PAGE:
PURPOSE: Psychosocial health problems, such as social isolation, loneliness, depression and anxiety, have gained attention during the COVID-19 pandemic and are commonly co-occurring. We investigated the network of psychosocial health constructs during the COVID-19 pandemic.
METHODS: This study included 4553 participants (mean age: 68.6 ± 11.2 years, 56% women) from the prospective Rotterdam Study, who filled out a questionnaire between April and July 2020, the time of the first COVID-19 wave in the Netherlands. Psychosocial health constructs included were depressive symptoms (Center for Epidemiological Studies Depression scale), anxiety symptoms (Hospital Anxiety and Depression scale), loneliness (University of California, Los Angeles loneliness scale), social connectedness (five items) and pandemic-related worry (five items). We estimated mixed graphical models to assess the network of items of these constructs and whether age and sex affected the network structure.
RESULTS: Within the network of psychosocial constructs, a higher depressive symptoms score was particularly associated with items of loneliness and social connectedness, whereas overall anxiety was particularly associated with items of pandemic-related worry. Between people from different sex and age, the network structure significantly altered.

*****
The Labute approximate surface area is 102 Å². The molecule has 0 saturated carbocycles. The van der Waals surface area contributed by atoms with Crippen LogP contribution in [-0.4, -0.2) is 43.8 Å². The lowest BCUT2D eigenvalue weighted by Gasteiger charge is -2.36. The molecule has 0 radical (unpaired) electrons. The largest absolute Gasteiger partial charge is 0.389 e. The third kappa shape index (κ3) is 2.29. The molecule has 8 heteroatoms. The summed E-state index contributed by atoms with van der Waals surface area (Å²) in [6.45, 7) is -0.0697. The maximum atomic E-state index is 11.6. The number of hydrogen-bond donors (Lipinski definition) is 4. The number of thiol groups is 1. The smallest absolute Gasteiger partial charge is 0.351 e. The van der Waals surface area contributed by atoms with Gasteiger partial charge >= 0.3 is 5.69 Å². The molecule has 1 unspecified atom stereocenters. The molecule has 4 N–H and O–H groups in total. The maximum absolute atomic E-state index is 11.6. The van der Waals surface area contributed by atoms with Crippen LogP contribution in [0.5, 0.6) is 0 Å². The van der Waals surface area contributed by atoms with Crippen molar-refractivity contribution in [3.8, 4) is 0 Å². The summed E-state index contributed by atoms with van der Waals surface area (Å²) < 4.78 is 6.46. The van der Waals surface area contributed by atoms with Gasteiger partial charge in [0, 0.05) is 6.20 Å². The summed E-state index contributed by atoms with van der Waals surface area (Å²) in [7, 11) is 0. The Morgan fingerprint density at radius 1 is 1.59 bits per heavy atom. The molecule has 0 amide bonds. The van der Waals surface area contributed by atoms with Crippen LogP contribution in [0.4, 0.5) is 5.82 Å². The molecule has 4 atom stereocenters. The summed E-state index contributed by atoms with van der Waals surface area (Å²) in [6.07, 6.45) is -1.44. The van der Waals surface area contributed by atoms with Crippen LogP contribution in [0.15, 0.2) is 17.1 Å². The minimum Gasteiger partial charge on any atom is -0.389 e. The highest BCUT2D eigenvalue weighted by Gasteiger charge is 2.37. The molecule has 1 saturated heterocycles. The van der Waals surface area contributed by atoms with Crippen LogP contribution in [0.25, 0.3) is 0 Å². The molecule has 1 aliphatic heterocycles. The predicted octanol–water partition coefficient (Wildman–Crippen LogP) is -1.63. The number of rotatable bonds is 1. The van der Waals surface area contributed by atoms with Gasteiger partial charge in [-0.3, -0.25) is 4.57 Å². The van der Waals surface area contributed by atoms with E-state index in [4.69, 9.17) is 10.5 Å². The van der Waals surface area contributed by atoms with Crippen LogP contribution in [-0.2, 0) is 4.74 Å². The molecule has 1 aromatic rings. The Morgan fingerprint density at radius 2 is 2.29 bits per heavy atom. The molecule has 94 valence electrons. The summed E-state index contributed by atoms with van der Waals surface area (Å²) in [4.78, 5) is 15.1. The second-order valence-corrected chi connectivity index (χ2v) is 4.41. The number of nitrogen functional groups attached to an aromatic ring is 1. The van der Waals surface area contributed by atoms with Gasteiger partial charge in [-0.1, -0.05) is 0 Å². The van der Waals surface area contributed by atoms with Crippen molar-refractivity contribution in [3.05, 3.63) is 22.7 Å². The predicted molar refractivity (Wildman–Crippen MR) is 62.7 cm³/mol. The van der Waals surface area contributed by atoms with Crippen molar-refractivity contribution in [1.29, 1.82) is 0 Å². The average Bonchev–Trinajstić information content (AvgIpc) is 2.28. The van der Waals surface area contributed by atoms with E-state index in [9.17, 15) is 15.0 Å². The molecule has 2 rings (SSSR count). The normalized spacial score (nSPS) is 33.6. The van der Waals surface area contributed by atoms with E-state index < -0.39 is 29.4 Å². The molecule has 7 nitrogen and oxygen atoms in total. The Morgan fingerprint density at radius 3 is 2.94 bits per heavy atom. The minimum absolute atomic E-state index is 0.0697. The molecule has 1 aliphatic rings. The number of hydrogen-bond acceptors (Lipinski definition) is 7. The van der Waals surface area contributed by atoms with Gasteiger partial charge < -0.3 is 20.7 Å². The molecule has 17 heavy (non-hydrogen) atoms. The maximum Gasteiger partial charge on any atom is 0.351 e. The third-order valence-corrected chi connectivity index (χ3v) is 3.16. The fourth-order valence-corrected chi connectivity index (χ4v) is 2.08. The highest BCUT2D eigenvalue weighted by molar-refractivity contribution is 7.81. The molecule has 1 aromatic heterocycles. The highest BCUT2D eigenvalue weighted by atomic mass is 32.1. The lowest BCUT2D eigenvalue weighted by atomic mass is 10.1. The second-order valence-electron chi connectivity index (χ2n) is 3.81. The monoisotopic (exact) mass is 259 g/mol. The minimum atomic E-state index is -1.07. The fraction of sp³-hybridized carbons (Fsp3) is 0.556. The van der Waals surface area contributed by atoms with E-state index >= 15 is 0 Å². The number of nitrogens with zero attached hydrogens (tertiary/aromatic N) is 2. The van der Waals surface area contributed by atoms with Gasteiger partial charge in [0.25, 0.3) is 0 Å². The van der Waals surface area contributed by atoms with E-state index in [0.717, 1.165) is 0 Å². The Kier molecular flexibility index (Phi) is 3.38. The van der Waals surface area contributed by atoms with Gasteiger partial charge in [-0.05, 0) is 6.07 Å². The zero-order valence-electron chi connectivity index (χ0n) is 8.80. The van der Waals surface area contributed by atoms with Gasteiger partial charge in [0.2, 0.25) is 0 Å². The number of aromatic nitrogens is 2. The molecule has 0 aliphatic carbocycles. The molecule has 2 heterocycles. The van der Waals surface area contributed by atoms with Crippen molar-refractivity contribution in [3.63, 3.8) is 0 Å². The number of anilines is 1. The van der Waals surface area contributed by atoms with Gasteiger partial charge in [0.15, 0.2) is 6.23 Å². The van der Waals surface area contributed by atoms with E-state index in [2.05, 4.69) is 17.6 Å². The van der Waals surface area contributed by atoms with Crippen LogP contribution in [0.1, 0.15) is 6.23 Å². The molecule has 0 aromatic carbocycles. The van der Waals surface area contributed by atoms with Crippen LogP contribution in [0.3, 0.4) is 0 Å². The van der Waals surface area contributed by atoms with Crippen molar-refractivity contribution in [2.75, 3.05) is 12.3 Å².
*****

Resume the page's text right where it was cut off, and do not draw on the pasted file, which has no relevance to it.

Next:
CONCLUSION: This study demonstrates that within the same network of psychosocial health constructs, depressive symptom score is particularly associated with loneliness and social connectedness, whereas anxiety symptom score is associated with pandemic-related worry during the first COVID-19 lockdown. Our results support that psychosocial constructs should be considered in conjunction with one another in prevention and treatment efforts in clinical care, and that these efforts need to be tailored to specific demographic groups.
|Journal||Social Psychiatry and Psychiatric Epidemiology|
|Publication status||Published - 08 Jun 2022|